Meanwhile, the beret hangs decoratively on the post at the foot of the stairs, along with the bag I made to match it. One of these days, hopefully, I will find just the right person to give it to!
I was going to post a picture of the matching bag, but I will have to do that some other time. You see, Basil the cat had decided to take his nap on top of the scanner, and I could not possibly disturb him!

Friday, August 04, 2006

KOOL DYEING Nancy is a lovely lady who comes and stays in our apartments two or three times a year. Her home is in Florida U.S.A., but Norfolk is her second home, and while she is here she transforms No. 12 into her own homely little nest, with her bits and pieces that she leaves here between visits.
This time I emailed Nancy and asked if she could bring with her some sachets of Kool Aid. This is a concentrated drink powder, artificially coloured and flavoured, which makes up to 2 quarts of flavoured drink ..that is more than 2 litres!
I had heard that lots of the American girls use Kool Aid to dye ribbons, lace and fabric, so I thought I ought to give it a go.
Nancy found she had trouble buying individual sachets. They are mostly done up in packs. The shop assistants told her that this is because the kids target them for is easier to hide a single sachet. Evidently the young ones have taken to using them to dye their hair!!!
Anyway, Nancy managed to bring me about a dozen colours/flavours, and I had a session dyeing, using some pieces of silk.
I put a bit of powder into a cup, added a trickle of vinegar, then just enough boiling water to dissolve the powder, but not to dilute it too much. I then poured it over the fabric, with a folded piece of silk from the end of the bolt to catch the excess.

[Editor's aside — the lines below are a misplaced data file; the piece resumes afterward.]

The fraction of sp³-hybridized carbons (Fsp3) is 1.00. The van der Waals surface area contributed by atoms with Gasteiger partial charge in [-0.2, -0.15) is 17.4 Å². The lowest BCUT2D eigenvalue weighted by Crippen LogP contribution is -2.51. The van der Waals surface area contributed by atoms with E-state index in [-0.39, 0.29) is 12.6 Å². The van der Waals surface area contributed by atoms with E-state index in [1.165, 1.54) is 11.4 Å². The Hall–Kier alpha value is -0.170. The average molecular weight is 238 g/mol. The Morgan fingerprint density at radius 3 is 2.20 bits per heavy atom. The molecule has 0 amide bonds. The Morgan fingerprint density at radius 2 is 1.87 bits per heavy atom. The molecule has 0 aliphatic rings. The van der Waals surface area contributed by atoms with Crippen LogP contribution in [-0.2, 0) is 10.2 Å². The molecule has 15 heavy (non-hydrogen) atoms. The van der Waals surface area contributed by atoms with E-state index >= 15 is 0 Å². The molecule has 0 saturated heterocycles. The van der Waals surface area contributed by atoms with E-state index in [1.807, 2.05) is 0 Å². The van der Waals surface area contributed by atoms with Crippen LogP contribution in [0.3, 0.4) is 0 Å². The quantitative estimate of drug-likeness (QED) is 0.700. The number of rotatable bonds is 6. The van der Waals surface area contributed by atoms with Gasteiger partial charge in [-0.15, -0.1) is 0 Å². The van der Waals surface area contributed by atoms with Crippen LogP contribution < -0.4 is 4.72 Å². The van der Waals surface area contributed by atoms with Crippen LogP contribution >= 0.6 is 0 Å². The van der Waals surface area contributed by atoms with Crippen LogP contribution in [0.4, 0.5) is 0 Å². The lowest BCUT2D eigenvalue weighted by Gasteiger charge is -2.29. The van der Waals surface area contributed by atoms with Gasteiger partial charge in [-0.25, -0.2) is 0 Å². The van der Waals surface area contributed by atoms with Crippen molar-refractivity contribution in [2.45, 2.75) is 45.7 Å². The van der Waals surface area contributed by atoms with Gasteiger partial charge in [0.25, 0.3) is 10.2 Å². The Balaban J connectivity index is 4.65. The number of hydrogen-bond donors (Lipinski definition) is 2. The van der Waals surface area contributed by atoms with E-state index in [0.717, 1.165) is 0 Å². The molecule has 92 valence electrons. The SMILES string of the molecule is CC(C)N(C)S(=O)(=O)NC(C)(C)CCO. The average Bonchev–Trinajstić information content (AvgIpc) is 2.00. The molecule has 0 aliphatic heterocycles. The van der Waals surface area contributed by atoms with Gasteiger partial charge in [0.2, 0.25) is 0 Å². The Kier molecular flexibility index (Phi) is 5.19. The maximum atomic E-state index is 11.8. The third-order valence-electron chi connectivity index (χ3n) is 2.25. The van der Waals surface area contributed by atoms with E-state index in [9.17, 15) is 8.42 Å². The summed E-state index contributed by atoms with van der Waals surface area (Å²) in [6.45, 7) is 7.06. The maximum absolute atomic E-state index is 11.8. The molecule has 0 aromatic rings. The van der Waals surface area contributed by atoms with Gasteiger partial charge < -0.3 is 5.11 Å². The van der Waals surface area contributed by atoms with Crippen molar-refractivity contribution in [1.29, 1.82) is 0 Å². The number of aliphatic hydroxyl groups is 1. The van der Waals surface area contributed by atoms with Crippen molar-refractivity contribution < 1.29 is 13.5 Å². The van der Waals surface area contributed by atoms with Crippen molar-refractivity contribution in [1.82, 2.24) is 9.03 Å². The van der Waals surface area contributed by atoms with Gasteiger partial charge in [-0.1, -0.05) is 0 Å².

The fabric took the dye straight away, and almost none could be rinsed out. But to be sure, I zapped the silk in the microwave in 10 and 20 second bursts until it was almost dry, then finished it off with the iron.
The exercise brought back memories of a time when I was a teenager. I was going to a big Youth Rally, and wanted a pair of green gloves to match what I was wearing. So I got a pair of old white gloves and "dyed"them with green food colouring. They looked quite good.
But half way through the evening, it got quite warm, and my hands were feeling sweaty. So I removed the reveal bright green hands!! It is one of those embarrassing moments that only seem funny after several decades have passed.
The Kool Aid experiment was somewhat more successful.
The piece below in the picture is part of the scrap I had underneath to catch the excess dye. This piece contains about 6 colours/flavours. You can still smell them!
It is a bit crumpled, but the colours are wonderful. But just imagine what it does the those kids' insides, let alone their behaviour!